Matomo (formerly Piwik) analytics#

Matomo is a self-hosted free & open source alternative to Google Analytics.


Matomo gives us better control of what is tracked, how long it is stored & what we can do with the data. We would like to collect as little data as possible & share it with the world in safe ways as much as possible. Matomo is an important step in making this possible.

How it is set up?#

Matomo is a PHP+MySQL application. We use the apache based upstream docker image to run it. We can improve performance in the future if we wish by switching to nginx+fpm.

We use Google CloudSQL for MySQL to provision a fully managed, standard mysql database. The sidecar pattern is used to connect Matomo to this database. A service account with appropriate credentials to connect to the database has been provisioned & checked-in to the repo. A MySQL user with name matomo & a MySQL database with name matomo should also be created in the Google Cloud Console.

Initial Installation#

Matomo is a PHP application, and this has a number of drawbacks. The initial install `must <>`_ be completed with a manual web interface. Matomo will error if it finds a complete config.ini.php file (which we provide) but no database tables exist.

The first time you install Matomo, you need to do the following:

  1. Do a deploy. This sets up Matomo, but not the database tables

  2. Use kubectl --namespace=<namespace> exec -it <matomo-pod> /bin/bash to get shell on the matomo container.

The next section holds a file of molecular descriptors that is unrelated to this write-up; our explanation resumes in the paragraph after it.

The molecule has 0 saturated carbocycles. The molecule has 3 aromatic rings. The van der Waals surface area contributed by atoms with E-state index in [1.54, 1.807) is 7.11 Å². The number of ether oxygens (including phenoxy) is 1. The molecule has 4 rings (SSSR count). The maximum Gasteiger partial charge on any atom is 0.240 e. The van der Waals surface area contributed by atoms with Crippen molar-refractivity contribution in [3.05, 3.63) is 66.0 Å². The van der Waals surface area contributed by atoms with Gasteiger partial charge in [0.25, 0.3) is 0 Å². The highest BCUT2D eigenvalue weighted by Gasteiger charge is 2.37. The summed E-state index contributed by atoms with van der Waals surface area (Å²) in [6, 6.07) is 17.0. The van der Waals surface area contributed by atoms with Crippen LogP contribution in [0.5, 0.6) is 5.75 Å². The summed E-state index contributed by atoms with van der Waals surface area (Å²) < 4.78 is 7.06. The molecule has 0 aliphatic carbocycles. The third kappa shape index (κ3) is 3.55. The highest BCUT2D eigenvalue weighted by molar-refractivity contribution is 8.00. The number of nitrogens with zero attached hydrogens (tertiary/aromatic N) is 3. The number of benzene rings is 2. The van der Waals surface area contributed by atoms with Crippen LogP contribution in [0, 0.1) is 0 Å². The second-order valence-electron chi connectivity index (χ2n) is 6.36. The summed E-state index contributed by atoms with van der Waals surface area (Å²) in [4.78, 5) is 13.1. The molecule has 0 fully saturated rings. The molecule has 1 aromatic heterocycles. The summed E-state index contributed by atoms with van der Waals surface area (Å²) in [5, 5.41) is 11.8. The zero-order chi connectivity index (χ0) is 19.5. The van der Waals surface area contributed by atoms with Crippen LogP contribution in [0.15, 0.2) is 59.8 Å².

3. Run rm config/config.ini.php.

  4. Visit the web interface & complete installation. The database username & password are available in the secret encrypted files in this repo. So is the admin username and password. This creates the database tables.

  5. When the setup is complete, delete the pod. This should bring up our config.ini.php file, and everything should work normally.

This is not ideal.

Admin access#

The admin username for Matomo is admin. You can find the password in secret/staging.yaml for staging & secret/prod.yaml for prod.


PHP code is notoriously hard to secure. Matomo has had security audits, so it’s not the worst. However, we should treat it with suspicion & wall off as much of it away as possible. Arbitrary code execution vulnerabilities often happen in PHP, so we gotta use that as our security model.

We currently have:

  1. A firewall hole (in Google Cloud) allowing it access to the CloudSQL instance it needs to store data in. Only port 3307 (which is used by the OAuth2+ServiceAccount authenticated CloudSQLProxy) is open. This helps prevent random MySQL password grabbers from inside the cluster.

  2. A Kubernetes NetworkPolicy is in place that limits what outbound connections Matomo can make. This should be further tightened down - ingress should only be allowed on the nginx port from our ingress controllers.

  3. We do not mount a Kubernetes ServiceAccount in the Matomo pod. This denies it access to the KubernetesAPI.